Inspiration and influence

Fashion blogging sites have not only opened up people’s eyes to the beauty and often elegance of street style, but have also revealed that everybody can look good with their own independent vogue

Influences of fashion come from all over the place; ask anybody with true individual style, whether it is simple or extravagant, the inspiration behind what they wear will be unique to them, depending on upbringing, attitude and interests.

This edge that everybody possesses is the reason we have so many well dressed people around us. Whether you’re walking to costcutters on campus or strutting along London’s style obsessed Mayfair there will be people looking enviously good in clothes you ‘just couldn’t pull off’. This reflection on individual style hadn’t really hit me until recently, despite how obvious it now seems. I used to flick endlessly through monthly magazines drooling over what was quite frankly the unattainable new, patent, berry coloured mulberry bag I simply needed, or lusting over the new asymmetric trend that Tatler had told me was a ‘must have’ for this season but would never suit my body shape let alone my budget.

This constant stream of new trends which need new shoes, new accessories, new everything, was not only destroying my bank balance but also meant I was mindlessly following the crowd with products that didn’t even compliment me. This is a mistake most people make. Then, for fashion, a new era dawned, the era of fashion blogging.

These fashion blogging sites that have popped up in their masses all over the world, have not only opened up people’s eyes to the beauty and often elegance of street style, but have also revealed that everybody, be they middle aged, elderly, short or fat can look good with their own independent vogue. The pictures that fill these sites aren’t of obscenely tall and skinny girls. Instead they are pictures of old women crossing the street with tartan shopping bags while wearing full leopard print coats, men wearing colourful ties with clashing printed shirts and women covering their heads while running quickly through the rain in four inch heels.

In the process of doing everyday things these people look genuinely amazing, while embracing a style that is their own. Even if you’re not a fashion slave the pictures themselves are works of art, beautifully shot from London to Toyko to Moscow. The photographers are often editorially trained and know what to look for; its not about high fashion or technical trends, its about the splendour of the clothes and the exquisite details that people have added of their own accord to make the outfit truly their own. The websites themselves have become quite influential; a website named ‘The Sartorialist’ has been selected by Times Magazine’s top 100 design influencers. The inspiration for high fashion couture has to come from somewhere and it seems that even the professionals are turning to normal people as their muses.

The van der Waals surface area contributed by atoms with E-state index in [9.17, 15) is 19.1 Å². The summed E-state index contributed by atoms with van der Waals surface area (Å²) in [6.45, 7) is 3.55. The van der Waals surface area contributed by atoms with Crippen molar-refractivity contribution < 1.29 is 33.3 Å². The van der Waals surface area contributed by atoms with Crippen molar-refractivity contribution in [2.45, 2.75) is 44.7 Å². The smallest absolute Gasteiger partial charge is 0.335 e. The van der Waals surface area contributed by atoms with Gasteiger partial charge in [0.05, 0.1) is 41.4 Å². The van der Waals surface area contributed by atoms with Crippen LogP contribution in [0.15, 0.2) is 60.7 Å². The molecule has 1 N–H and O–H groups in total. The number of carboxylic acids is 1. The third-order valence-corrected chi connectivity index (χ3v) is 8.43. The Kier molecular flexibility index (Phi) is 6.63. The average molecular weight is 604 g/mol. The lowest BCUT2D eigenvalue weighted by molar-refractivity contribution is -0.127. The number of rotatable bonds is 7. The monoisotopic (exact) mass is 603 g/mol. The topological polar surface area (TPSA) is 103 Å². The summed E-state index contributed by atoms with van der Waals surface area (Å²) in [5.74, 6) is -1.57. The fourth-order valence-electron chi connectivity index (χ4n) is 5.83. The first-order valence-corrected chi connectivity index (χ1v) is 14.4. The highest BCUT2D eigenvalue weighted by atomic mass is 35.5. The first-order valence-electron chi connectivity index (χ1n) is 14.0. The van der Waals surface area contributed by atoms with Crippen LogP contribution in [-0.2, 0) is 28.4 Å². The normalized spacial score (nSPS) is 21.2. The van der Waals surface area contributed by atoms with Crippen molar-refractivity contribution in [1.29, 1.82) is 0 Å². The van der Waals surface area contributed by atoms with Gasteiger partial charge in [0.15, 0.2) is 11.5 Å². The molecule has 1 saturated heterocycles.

We’ve all seen the ‘what were they thinking ‘columns in heat and entire websites have been devoted to celebrity fashion victims (check out gofugyourself.) This should be proof enough that money does not buy you style. I’m not saying normal people don’t make errors in judgement when it comes to appearance, but at least it’s a learning curve to move onto better things. Style is something you develop with experience. You have to discover what compliments your skin tone and what flatters your body shape. If beige harem pants don’t do that then it’s simple; you don’t wear them no matter how fashionable they are. It’s understandably hard not to follow the norm; looks or trends don’t just affect a few fashion elite, they spread to every corner of the high street, which can easily end with a fashion faux pas.

A few summers ago when a grungy look seeped into high street fashion, I remember picking up a full netted black skirt. I was shopping with my mum and she asked if I honesty thought that would look good. Being a teenager I went and brought it regardless and my mum, being aware that I wouldn’t learn until I had wasted my own money, let me buy it. I never have or ever will wear that skirt; it made my legs look short and my skin colour sallow. I had blindly been caught up in what I thought looked fashionable. My mum was right and it turns out she was all along; she always told me to embrace my Indian heritage when it came to fashion, the bright colours, silky fabrics and sparkling jewels suit both my physical appearance and my personality.

What I’ve discovered is that my trend will come along eventually and it has this year; the tribal and Asian themed clothes are perfect so I’m stocking up, and you should wait for yours to come to do the same.

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